My ears have been burning lately. No doubt so have Pete Carroll’s, Matt Hassellbeck’s, Charlie Whitehurst’s, and the ears belonging to every player on the Seattle Seahawks, and all of their fans, ever since the Seattle Seahawks became the losingest winning team in NFL history last Sunday night. With their victory over the St. Louis Rams, the Seahawks landed the NFC West Championship, and therefore a playoff berth, with a paltry 7-9 record. Needless to say, the response has widely been disbelief, mixed with joy or anger, depending on who you ask. We embrace the joy. And the anger? Yeah, we understand that.

I grew up, primarily, a baseball fan, and thus, a Seattle Mariners fan. Sure, I have always been a Seahawks “fan,” but for my formative years I can’t claim to have paid much attention to them (and who can blame me). Increasingly, over the past years, it became hard to ignore how conveniently football filled the MLB off-season, how many family members, friends and potential dates loved the game and imparted their knowledge and enthusiasm, how much damn fun it was to scream at the screen, to partake in the event that is Watching The Super Bowl. Thus, a “fan” turned into a fan.

It’s “Refuse to Lose,” kid… ehhh, I see your point.

It didn’t take long to realize that being a Seattle Seahawks fan is much like being a Seattle Mariner fan, is much like being a fan of any professional athletics team in Seattle. It is an act of love, an act of hope, but perhaps, most of all, an act of masochism.

Think life is rough when you lose a playoff berth to the losingest winning team in the NFL? Try being the winningest losing team in baseball. Did you honestly forget the 2001 Seattle Mariners? The team that won a 95-year-old-record-tying 116 games in a season, only to fizzle out, not even in the World Series, but in the ALCS? I suppose I can’t blame you if you did forget, because there are times when we’d rather forget that, too.

But lest you worry that I am turning this into a baseball post, never fear. The Mariners aren’t the only pro sports team in Seattle to be ditched at the dance. Surely you can’t have forgotten the 2006 Superbowl? AKA “Superbowl Ex-Hell,” where the best in the NFC Seahawks lost to the wildcard Steelers? The one where ESPN readers voted that bad calls affected the outcome of the game? The bad calls that have, apparently, caused referee Bill Leavy his fair share of sleepless nights and guilt, prompting him to apologize to the team just this year? It’s understandable if you forgot that one, too, because we’d like to be able to. Except for the Rolling Stones. That was cool.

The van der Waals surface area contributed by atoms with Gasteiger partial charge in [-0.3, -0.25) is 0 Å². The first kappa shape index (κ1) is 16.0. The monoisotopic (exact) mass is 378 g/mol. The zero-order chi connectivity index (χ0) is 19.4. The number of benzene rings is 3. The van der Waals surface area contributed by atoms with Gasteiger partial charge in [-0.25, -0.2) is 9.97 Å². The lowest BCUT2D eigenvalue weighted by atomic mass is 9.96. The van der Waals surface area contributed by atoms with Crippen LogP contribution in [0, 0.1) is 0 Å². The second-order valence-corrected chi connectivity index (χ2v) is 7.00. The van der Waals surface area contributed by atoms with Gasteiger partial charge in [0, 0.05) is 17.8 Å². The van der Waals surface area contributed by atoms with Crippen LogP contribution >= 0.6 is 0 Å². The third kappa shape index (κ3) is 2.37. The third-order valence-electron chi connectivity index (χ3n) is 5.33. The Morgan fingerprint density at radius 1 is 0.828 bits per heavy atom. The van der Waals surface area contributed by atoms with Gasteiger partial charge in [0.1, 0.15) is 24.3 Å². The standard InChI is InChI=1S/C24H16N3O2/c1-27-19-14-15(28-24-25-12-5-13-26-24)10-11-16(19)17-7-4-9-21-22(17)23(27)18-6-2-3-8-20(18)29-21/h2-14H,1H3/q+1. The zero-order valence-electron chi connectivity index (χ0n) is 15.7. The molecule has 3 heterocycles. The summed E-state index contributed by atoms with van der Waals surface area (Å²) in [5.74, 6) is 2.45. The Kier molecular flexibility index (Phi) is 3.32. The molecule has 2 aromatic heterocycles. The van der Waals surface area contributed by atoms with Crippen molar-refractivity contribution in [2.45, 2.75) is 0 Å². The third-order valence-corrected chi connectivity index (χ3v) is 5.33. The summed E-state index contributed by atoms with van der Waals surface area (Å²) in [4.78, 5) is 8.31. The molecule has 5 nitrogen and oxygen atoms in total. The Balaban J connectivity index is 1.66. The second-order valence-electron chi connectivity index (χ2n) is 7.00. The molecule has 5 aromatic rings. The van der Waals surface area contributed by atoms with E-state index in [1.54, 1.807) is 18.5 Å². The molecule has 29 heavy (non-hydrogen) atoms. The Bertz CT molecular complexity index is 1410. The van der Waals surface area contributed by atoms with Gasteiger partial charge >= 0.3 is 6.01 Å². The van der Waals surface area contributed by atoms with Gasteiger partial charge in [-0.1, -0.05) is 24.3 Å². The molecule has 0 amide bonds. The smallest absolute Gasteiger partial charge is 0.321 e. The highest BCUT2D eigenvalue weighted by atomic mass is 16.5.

Also, let’s not forget that the NFC West Champion Seahawks lost to the wildcard .500 record Rams, our erstwhile recent foes, in 2004.

Are there individual sports teams more tragic? Sure. But as a city, we are cursed, to the extent that even our winning teams somehow lose in the end. What happens to them? Oh, they die.

The Metropolitans, Seattle’s pro ice hockey team were actually the first American team to bring home the Stanley Cup, which they did in 1917. They disbanded seven years later.

The SuperSonics, Seattle’s NBA team, won the NBA Championship in 1979 (three years after the Seahawks had been born, two years after the Mariners). In 2008 they moved all the way to Oklahoma hoping to escape the curse.

The women, it seems, may be immune. The Storm, Seattle’s WNBA team, have won championships in 2004 and 2010, and have somehow managed to stick around.

Take a gander at what Seattle is known for. Angry rock music, earth and animal hugging liberals, coffee consumption, literacy, frumpy fashion taste, “The Seattle Freeze”maybe even serial killers?

Clearly, we’re not the type of crowd you’d expect to be sports fanatics. But that’s exactly what makes Seattle’s fanaticism so great, and perhaps, so fervent. In some way, perhaps we love sports precisely because those guys on the field aren’t us, because we want to taste the other side of the coin, because underneath our shy, polite exteriors, there are ravenous beasts, a Lou Pinella hat dance or base kick waiting for a reason to be unleashed. Why else do you think the “12th man” factor at Qwest would be so high?

So there were, technically, better teams that didn’t make it to the playoffs. It should be eminently clear that we can empathize with you, Tampa Bay Buccanners and New York Giants fans. We really can.

Go ahead, make fun of us, tell us we have no chance of beating the Saints tomorrow. We’ll listen to you, some of us may even agree with you. But you can’t tell us not to hope. And you certainly won’t be getting any apologies. Because, in the immortal words of Charlie Whitehurst, “Anything can happen.” That’s what makes sports, especially professional sports, so great. And so heartbreaking.